Kenya needs more help from its US and European allies with intelligence and security measures to help prevent further massacres by Somali militants, Foreign Minister Amina Mohamed said on 7 April.
The murder of 148 people at Garissa University College last week has piled pressure on President Uhuru Kenyatta to stop frequent gun and grenade assaults staged on Kenyan soil by the Al-Shabaab group, which is aligned to al-Qaeda.
Mohamed said Kenya, a staunch Western ally in the fight against radical Islam in east Africa, already receives intelligence support but was seeking additional help in the area of intelligence, surveillance and reconnaissance (ISR).
"We've been receiving support, like I said before, we've been co-operating. There is equipment that has been provided, capacity building, intelligence sharing, information sharing, all that has been happening and now we are looking at what else we may need and one of the areas was improved ISR, to improve capacity, to improve surveillance, to improve intelligence gathering, equipment and capacity, so we are looking on all that and trying to see where the gaps are.
"We are carrying out a gap analysis to see where we need additional support and there are going to be many areas where we need additional support and we hope that we can actually continue relying on this support of our strongest allies," she said in an interview.
In 2013, the United States sent FBI investigators to help Kenyans with investigations into an Al-Shabaab raid on Nairobi's Westgate shopping mall, in which 67 people were killed during a four-hour siege.
Kenya has struggled to stem the flow of Al-Shabaab fighters and weapons across its 700km border with Somalia, and the recent bloodshed has damaged the economy by scaring away tourists and investors.
Mohamed said Kenya was looking at ways it can put up more border posts and improve surveillance along the frontier, an area where foreign allies may be able to help.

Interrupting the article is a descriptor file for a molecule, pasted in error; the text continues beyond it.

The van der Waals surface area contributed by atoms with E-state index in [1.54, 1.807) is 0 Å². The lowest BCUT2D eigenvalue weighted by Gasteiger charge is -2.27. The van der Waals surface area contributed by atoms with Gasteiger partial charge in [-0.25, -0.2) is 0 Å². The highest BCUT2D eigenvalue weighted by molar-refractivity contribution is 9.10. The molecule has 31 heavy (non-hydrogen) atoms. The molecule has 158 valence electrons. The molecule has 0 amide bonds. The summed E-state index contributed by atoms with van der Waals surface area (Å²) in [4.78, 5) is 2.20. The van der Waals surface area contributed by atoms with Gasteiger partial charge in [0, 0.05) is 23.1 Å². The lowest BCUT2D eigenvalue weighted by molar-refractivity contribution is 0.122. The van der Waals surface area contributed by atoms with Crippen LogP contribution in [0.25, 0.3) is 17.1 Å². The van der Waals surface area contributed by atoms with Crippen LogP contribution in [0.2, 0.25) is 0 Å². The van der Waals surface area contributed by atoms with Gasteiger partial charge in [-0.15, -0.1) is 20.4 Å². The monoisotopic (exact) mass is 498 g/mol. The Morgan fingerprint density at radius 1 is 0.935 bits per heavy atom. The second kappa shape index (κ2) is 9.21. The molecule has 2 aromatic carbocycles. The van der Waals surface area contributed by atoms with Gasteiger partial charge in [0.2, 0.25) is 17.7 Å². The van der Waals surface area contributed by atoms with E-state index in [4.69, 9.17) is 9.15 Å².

One of the four gunmen in the Garissa raid was an ethnic Somali whose father is a Kenyan government official, intensifying fears about the threat from home-grown militants.
Mohamed said Kenya plans to compile a list of radicalised young men in the next few weeks to determine the scale of the problem within its Muslim community, who make up about 10% of Kenya's 44 million people.
"As a government, the idea is for us to try and account for those who are not here, find out where they are, see whether we can encourage them to come back and help them get deradicalised, maybe even set up centres where we can take them so that they can actually be taught the true worth of Muslim faith, taught... Islam in the way that most of us were taught it," she said.
The Garissa assault has strained historically cordial relations between Kenya's Christian and Muslim communities, which have deteriorated in recent years following Islamist attacks on churches and Christian priests.
Mohamed said Muslim leaders have heeded Kenyatta's call for the community to do more to combat radicalisation and had put forward proposals to do that, including the vetting of Islamic teachers and how to deal with Muslim institutions.